and I will determine this by placing write_cnt() into the background and continuing
the loop checking the current hour until a new day is reached. When this new day is reached
(preferably at 0000 or midnight you might say), I want to change the value of $out_file from
the original
write_cnt>$out_file 2>&1 &

so that now the value of $out_file has been changed and so on and so forth until the execution
stops or is stopped. What I want to do is force the process that I placed in the background (write_cnt)
to use the new value of $out_file.

I wanted to do this without stopping write_cnt and having to restart it, but if I need to stop it's execution
and restart it for it to use the new $out_file, then I will just have to do that.

Sorry for being unclear at first :)

Hi Matt,

You could try one of the following, if it's possible:

- create a FIFO file with the same name as the output file
- start the program which writes to the FIFO file
- from another script, read from the FIFO file and redirect output
  to $outfile in the background (cat <file >$outfile &)
- after a while, kill the background process (e.g. kill %+)
- adjust the outfile variable and start the cat command again.

Another way is to copy the file to $fileout and empty the original one:

- cp -p file $outfile
- > file

There are two problems with the last solution. Between the cp command and '>' there could be something written to the outputfile. This output will be lost... If there's a moment where no output is generated it could be no problem.
The second problem could be not freeing the space in the filesystem from the original file. You have to check it with a 'df' before and after the cp and '>'. It depends on how the file is treated by the program.

Good luck!
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> .. I do not know how to force write_cnt() to use the new log file
write_cnt() needs to know how to do it.
For example most programs do that if they receive SIG_HUP signal.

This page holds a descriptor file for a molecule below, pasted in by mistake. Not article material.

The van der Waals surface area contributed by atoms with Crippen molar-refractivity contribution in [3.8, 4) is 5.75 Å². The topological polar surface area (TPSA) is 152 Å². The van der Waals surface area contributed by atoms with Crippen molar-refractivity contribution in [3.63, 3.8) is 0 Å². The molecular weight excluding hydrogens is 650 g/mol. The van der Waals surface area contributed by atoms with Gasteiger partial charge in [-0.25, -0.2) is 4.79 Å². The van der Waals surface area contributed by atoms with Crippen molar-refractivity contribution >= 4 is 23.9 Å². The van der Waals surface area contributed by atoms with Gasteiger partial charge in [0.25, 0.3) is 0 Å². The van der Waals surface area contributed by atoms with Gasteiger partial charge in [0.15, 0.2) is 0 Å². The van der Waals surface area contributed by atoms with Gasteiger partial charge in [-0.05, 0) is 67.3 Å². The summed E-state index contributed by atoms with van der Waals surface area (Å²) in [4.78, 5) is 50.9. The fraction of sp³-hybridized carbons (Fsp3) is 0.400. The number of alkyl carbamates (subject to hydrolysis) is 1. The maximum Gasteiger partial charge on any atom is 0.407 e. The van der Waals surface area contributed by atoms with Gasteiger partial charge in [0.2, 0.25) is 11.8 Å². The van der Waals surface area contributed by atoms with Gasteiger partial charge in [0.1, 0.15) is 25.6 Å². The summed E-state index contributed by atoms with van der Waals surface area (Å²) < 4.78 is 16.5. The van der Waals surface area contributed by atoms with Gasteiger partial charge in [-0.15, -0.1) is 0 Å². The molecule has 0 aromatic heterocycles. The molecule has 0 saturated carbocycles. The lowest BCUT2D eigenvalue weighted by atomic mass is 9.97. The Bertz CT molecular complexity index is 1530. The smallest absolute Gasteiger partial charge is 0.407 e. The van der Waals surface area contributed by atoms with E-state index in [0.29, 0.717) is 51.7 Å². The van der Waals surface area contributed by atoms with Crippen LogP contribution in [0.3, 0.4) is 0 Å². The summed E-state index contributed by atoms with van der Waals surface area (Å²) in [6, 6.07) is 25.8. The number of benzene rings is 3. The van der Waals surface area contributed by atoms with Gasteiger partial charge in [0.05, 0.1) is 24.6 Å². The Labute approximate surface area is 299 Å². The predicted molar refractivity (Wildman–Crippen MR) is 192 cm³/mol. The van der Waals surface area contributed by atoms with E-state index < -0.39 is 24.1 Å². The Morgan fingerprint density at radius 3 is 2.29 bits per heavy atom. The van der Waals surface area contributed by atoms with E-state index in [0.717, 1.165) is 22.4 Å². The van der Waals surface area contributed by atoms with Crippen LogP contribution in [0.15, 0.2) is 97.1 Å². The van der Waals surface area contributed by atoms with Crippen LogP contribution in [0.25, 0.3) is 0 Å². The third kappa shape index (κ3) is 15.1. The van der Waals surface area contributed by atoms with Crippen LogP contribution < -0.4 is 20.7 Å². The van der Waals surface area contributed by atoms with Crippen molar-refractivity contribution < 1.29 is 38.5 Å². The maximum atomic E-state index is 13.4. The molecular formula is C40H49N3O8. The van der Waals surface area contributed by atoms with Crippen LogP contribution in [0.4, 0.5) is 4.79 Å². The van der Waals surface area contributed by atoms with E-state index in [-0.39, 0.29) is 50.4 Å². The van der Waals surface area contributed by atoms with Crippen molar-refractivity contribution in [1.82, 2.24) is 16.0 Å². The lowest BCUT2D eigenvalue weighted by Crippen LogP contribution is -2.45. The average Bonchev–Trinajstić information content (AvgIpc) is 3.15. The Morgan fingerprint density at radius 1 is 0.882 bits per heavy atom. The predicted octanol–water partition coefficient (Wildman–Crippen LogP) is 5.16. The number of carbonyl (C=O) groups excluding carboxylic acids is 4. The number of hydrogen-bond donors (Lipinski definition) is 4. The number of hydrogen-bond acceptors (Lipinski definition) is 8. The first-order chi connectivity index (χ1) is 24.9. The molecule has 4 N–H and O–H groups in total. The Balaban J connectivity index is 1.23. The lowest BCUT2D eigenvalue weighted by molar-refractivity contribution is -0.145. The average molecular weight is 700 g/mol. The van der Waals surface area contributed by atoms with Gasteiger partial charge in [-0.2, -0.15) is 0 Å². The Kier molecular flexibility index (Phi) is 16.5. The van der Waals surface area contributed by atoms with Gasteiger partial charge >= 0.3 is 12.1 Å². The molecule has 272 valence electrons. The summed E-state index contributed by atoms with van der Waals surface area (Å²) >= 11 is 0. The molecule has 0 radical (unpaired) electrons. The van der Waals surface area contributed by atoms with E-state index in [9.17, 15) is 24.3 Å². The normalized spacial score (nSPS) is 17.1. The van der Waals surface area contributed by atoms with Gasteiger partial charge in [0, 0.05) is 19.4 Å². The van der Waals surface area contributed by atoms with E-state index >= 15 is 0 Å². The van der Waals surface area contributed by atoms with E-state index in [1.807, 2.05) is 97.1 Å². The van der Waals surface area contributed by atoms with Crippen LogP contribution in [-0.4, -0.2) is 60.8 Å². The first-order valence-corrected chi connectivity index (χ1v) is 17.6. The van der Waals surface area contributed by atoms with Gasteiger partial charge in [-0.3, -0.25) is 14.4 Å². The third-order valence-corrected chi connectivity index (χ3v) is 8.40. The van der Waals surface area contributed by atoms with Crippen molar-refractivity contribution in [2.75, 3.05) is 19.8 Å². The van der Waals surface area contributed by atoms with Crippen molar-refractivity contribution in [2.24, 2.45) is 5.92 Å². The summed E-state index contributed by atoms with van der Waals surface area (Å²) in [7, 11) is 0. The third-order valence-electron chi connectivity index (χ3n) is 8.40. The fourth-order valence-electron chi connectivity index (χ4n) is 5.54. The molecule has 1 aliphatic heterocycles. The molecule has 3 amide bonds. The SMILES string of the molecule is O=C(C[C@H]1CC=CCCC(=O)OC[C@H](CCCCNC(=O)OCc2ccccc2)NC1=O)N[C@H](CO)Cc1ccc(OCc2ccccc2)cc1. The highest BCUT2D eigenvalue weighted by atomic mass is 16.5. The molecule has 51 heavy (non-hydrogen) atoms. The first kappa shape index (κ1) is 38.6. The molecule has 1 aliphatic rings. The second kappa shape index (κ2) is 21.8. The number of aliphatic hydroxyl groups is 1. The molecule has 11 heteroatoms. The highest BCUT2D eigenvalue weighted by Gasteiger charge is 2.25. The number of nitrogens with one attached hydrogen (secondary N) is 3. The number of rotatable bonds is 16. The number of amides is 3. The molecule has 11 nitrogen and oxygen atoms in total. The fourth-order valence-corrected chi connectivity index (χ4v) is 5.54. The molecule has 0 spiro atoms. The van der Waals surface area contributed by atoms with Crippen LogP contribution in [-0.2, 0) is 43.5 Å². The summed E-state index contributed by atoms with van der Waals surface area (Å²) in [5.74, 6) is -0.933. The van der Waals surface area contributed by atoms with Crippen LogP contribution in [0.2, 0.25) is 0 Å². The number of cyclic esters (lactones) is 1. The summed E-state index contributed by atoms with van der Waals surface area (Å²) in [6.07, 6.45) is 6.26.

Keep in mind that write_cnt() still writes to the file even if you remove it.

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Your standard output goes to file descriptor 1, stderr - to 2. To redirect it globally, run the following command:

exec 1> mylog.`date +%y%m%d-%H%M%S` 2>&1

just do it every 24 hours. In the example above the name of the file just contains date. This is just an example. You seem to have an elaborate rule about the file name.

also, you might want to flush stdout and err just before you redirect them by closing the descriptors:

exec 1>&- 2>&-

however, if you run some background processes, you might lose some output between the times you close the descriptors and open new again.

Check out symbolic links (symlinks) and use them safely.
It is the best approach I feel.

"a.out > a.stdout.${DATE} 2> a.stderr.${DATE}" can be changed with -
"a.out > 2>"
"ln -sf a.stdout.${DATE}"
"ln -sf a.stderr.${DATE}"

    - on every date change.


The symbolic link trick won't always work.

If a process opens a file, the process gets a file descriptor. The file descriptor refers to the file via an inode or vnode or whatever... When a symbolic link is created with the same name, the inode will be different but the process still writes to the original inode. Since the inode is "gone", all data written to the file is lost.

I've put "" around gone because the inode still exists in the filesystem until the process closes the file. The inode doesn't have any filename which refers to it so the data will not be seen. (But it will fill up the filesystem!)

j8vyAuthor Commented:
I have accepted your answer since I have incorporated your ideas into my solution.
My solution consist of the following:

I wrote a function named change_log()
change_log() performs several main operationss:
1. It checks to see if $PRG is running
2. If $PRG is running, change_log() sends a SIGHUP signal to $PRG. When $PRG
recieves the SIGHUP signal, the following occurrs: (the following trap statement is located inside $PRG)